ODOT to help remedy uptick
As reported by The Oregonian this morning, the Oregon Department of Transportation has launched a traffic safety campaign. Under the ‘See and be seen’ banner, ODOT’s effort is aimed squarely at what they see as a major problem on Oregon’s roads — people who walk in the evening and at night while wearing dark clothing.
“Dark colored clothing and coats may look chic, but at night or on cloudy days, they can make pedestrians almost invisible,” reads the opening paragraph of the ODOT statement, “Every year in Oregon, the majority of pedestrian fatalities occur at night or in low-light hours. In 2010, 74 percent of the fatal pedestrian crashes occurred during low-light conditions. More than half of the pedestrians killed were wearing dark clothing and were not visible.”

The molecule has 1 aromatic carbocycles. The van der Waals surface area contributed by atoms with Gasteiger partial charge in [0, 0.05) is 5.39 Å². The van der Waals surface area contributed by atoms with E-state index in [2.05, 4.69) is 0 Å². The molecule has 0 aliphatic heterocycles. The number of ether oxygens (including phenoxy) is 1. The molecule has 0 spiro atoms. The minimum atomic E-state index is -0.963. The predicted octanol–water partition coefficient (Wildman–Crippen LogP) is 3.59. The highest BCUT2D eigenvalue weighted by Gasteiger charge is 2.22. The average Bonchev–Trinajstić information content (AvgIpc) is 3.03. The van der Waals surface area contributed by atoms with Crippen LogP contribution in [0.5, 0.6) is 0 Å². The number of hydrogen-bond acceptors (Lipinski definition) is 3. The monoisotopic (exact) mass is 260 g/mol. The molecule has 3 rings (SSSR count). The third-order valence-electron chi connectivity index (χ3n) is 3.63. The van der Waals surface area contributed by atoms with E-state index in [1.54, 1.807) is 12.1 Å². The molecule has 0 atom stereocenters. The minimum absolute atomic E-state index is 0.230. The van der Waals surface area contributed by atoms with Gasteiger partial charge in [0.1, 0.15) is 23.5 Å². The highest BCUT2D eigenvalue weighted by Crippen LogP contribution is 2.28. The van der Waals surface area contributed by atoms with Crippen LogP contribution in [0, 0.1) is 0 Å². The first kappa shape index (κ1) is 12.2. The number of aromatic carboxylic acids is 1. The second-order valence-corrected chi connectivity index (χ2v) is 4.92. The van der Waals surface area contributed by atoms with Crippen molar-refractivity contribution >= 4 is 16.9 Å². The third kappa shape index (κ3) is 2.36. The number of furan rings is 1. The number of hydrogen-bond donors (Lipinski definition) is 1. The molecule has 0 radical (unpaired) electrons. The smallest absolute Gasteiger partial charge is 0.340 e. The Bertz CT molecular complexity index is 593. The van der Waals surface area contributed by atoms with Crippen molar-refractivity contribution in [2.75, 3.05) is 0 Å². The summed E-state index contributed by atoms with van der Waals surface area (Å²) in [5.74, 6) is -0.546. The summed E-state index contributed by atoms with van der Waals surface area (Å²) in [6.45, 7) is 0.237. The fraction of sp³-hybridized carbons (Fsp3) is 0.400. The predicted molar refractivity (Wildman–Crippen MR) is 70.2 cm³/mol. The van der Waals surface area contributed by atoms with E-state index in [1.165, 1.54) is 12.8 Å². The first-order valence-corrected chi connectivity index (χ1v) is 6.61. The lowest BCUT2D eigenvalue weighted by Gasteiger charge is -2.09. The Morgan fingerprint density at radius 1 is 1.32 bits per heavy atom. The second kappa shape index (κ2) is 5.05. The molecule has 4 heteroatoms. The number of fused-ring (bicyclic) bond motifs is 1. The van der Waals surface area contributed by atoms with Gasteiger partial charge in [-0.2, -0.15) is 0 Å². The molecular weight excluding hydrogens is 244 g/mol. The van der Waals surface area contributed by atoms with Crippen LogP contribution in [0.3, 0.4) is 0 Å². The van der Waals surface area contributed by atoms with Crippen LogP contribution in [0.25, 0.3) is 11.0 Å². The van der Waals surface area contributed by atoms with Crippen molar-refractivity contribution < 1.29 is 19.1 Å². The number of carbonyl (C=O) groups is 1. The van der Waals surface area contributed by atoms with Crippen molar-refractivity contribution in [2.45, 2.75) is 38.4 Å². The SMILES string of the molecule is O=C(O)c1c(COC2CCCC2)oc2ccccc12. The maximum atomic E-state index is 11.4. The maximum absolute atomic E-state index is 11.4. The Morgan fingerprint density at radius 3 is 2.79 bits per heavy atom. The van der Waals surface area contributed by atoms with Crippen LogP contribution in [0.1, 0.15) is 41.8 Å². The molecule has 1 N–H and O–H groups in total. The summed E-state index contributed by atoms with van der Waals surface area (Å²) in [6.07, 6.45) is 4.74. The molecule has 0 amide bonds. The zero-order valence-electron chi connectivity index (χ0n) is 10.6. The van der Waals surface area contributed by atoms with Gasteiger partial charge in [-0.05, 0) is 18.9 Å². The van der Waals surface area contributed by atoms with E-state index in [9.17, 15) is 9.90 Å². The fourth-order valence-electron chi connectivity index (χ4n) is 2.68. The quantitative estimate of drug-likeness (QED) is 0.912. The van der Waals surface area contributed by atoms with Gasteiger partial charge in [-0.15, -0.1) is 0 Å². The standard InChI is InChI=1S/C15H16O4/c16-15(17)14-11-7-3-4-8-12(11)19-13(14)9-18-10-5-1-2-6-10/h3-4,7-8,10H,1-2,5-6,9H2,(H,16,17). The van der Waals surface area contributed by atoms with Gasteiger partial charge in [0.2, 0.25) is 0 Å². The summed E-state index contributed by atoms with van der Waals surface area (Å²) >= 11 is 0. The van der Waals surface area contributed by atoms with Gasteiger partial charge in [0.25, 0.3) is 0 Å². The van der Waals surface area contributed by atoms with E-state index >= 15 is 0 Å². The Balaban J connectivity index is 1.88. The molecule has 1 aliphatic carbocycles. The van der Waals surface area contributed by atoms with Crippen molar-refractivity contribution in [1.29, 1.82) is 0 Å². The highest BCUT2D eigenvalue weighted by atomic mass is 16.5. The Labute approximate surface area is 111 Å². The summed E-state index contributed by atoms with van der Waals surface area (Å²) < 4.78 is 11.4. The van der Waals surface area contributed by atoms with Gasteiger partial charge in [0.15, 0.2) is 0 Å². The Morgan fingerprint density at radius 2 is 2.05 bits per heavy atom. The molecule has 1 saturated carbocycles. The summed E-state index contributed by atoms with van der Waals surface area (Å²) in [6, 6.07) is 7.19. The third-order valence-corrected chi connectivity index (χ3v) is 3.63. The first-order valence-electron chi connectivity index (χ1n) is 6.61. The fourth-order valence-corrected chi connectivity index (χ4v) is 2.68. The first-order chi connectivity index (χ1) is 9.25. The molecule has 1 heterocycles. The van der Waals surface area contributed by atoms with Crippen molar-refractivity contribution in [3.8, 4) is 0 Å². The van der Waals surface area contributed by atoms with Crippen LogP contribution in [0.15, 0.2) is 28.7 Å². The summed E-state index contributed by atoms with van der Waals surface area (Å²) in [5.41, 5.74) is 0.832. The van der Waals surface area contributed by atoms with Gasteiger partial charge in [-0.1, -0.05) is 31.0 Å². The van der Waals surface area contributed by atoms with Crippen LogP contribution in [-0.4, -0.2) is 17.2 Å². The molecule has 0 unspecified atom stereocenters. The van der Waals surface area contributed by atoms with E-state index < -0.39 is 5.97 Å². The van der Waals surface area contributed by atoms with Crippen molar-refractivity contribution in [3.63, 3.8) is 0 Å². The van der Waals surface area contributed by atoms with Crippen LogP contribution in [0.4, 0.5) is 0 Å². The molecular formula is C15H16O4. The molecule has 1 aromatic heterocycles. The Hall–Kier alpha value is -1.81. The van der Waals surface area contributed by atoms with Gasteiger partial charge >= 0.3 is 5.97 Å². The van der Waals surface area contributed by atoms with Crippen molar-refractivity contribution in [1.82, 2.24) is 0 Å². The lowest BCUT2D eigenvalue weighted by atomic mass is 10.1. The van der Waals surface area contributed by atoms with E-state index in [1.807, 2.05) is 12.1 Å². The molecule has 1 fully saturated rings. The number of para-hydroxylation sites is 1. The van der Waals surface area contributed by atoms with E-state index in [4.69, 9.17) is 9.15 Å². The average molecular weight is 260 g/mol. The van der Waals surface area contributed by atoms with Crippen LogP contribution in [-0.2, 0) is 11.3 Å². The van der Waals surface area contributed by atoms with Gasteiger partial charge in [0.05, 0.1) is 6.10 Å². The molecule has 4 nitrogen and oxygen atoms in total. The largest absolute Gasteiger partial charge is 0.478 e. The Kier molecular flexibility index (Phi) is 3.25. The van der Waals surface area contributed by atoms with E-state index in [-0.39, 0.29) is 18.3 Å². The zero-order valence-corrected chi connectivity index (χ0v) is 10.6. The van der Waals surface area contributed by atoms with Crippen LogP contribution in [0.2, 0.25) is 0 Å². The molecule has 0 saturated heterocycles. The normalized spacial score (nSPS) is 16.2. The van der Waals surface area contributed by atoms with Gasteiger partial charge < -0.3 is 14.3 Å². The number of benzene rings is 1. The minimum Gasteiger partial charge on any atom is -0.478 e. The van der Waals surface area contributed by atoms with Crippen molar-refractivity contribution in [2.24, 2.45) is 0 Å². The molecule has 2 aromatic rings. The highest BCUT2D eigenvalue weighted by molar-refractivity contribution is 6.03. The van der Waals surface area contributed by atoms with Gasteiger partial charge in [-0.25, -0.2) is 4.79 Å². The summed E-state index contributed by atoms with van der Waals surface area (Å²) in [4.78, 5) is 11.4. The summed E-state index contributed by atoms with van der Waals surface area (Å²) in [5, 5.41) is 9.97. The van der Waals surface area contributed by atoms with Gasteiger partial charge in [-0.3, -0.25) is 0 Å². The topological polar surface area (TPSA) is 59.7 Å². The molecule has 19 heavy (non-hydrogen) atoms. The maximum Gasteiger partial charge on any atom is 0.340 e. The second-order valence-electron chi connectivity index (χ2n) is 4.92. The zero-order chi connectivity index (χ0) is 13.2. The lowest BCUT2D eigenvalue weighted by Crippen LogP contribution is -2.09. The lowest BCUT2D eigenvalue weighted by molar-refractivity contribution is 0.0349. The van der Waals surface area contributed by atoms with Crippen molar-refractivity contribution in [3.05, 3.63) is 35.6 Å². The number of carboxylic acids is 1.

To help people stay safe, ODOT’s Transportation Safety Division (a division with a $48.7 million annual budget) is giving away “reflective safety sashes and arm bands that people can wear over their clothes.” ODOT has teamed up with community groups to distribute the new safety accessories.
Manager Troy Costales.
Troy Costales is the Traffic Safety Division Manager for the Oregon Department of Transportation (ODOT). In that position, he oversees about $28 million per year in a variety of programs to decrease the amount of fatal and injury crashes on Oregon roads. Costales was also on the committee put together by the Transportation Research Board to find out why the United States continues to lag behind other countries when it comes to saving lives. The TRB issued a report on their findings last week.
With recent national attention on road safety and with last week’s launch of a new safety campaign for high-speed roads (many of them under the jurisdiction of ODOT), I’ve been taking a closer look at ODOT’s traffic safety efforts. As part of my research, I did a phone interview with Costales last Thursday. Read parts of that conversation below…